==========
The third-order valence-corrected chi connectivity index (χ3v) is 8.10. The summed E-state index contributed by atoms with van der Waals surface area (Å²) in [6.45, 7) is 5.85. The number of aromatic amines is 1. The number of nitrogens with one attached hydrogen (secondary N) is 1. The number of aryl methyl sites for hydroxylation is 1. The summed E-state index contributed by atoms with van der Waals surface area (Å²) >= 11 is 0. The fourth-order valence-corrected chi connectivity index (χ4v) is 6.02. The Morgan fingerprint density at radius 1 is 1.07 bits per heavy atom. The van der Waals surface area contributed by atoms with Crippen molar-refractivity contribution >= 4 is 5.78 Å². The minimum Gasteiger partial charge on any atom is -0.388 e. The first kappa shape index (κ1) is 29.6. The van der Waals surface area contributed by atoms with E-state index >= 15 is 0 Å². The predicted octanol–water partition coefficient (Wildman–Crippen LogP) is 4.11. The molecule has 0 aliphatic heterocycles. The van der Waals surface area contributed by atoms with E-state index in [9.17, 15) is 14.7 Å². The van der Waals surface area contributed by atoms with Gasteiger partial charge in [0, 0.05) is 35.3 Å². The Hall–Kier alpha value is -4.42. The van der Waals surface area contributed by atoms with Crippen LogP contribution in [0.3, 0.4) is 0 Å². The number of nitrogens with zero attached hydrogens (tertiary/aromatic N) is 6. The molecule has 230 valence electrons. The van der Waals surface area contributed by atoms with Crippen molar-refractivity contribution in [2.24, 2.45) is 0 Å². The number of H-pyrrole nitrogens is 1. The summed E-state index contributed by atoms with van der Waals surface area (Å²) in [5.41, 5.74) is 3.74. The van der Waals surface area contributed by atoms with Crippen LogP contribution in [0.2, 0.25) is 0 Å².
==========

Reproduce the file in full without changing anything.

The third-order valence-corrected chi connectivity index (χ3v) is 8.10. The summed E-state index contributed by atoms with van der Waals surface area (Å²) in [6.45, 7) is 5.85. The number of aromatic amines is 1. The number of nitrogens with one attached hydrogen (secondary N) is 1. The number of aryl methyl sites for hydroxylation is 1. The summed E-state index contributed by atoms with van der Waals surface area (Å²) >= 11 is 0. The fourth-order valence-corrected chi connectivity index (χ4v) is 6.02. The Morgan fingerprint density at radius 1 is 1.07 bits per heavy atom. The van der Waals surface area contributed by atoms with Crippen molar-refractivity contribution >= 4 is 5.78 Å². The minimum Gasteiger partial charge on any atom is -0.388 e. The first kappa shape index (κ1) is 29.6. The van der Waals surface area contributed by atoms with E-state index >= 15 is 0 Å². The predicted octanol–water partition coefficient (Wildman–Crippen LogP) is 4.11. The molecule has 0 aliphatic heterocycles. The van der Waals surface area contributed by atoms with E-state index in [9.17, 15) is 14.7 Å². The van der Waals surface area contributed by atoms with Gasteiger partial charge in [0, 0.05) is 35.3 Å². The Hall–Kier alpha value is -4.42. The van der Waals surface area contributed by atoms with Crippen LogP contribution in [0.3, 0.4) is 0 Å². The number of nitrogens with zero attached hydrogens (tertiary/aromatic N) is 6. The molecule has 230 valence electrons. The van der Waals surface area contributed by atoms with Crippen molar-refractivity contribution in [2.24, 2.45) is 0 Å². The number of H-pyrrole nitrogens is 1. The summed E-state index contributed by atoms with van der Waals surface area (Å²) in [5.41, 5.74) is 3.74. The van der Waals surface area contributed by atoms with Crippen LogP contribution in [0.2, 0.25) is 0 Å².